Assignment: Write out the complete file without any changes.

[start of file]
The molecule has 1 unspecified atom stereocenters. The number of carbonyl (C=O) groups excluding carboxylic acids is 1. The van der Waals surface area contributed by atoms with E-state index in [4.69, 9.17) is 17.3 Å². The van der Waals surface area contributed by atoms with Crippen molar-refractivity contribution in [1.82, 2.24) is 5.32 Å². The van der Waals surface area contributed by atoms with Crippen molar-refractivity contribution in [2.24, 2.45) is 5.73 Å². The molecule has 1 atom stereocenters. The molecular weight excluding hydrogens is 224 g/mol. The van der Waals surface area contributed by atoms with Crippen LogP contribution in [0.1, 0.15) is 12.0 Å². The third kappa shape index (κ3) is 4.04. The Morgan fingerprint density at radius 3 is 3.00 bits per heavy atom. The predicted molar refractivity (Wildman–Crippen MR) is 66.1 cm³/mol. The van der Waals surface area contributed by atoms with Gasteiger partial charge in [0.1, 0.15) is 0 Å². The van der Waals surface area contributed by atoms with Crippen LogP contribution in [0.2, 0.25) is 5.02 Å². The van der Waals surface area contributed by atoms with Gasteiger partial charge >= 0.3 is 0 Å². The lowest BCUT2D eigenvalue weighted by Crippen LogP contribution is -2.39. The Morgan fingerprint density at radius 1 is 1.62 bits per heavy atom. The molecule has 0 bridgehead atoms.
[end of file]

The molecule has 1 unspecified atom stereocenters. The number of carbonyl (C=O) groups excluding carboxylic acids is 1. The van der Waals surface area contributed by atoms with E-state index in [4.69, 9.17) is 17.3 Å². The van der Waals surface area contributed by atoms with Crippen molar-refractivity contribution in [1.82, 2.24) is 5.32 Å². The van der Waals surface area contributed by atoms with Crippen molar-refractivity contribution in [2.24, 2.45) is 5.73 Å². The molecule has 1 atom stereocenters. The molecular weight excluding hydrogens is 224 g/mol. The van der Waals surface area contributed by atoms with Crippen LogP contribution in [0.1, 0.15) is 12.0 Å². The third kappa shape index (κ3) is 4.04. The Morgan fingerprint density at radius 3 is 3.00 bits per heavy atom. The predicted molar refractivity (Wildman–Crippen MR) is 66.1 cm³/mol. The van der Waals surface area contributed by atoms with Gasteiger partial charge in [0.1, 0.15) is 0 Å². The van der Waals surface area contributed by atoms with Crippen LogP contribution in [0.2, 0.25) is 5.02 Å². The van der Waals surface area contributed by atoms with Gasteiger partial charge >= 0.3 is 0 Å². The lowest BCUT2D eigenvalue weighted by Crippen LogP contribution is -2.39. The Morgan fingerprint density at radius 1 is 1.62 bits per heavy atom. The molecule has 0 bridgehead atoms.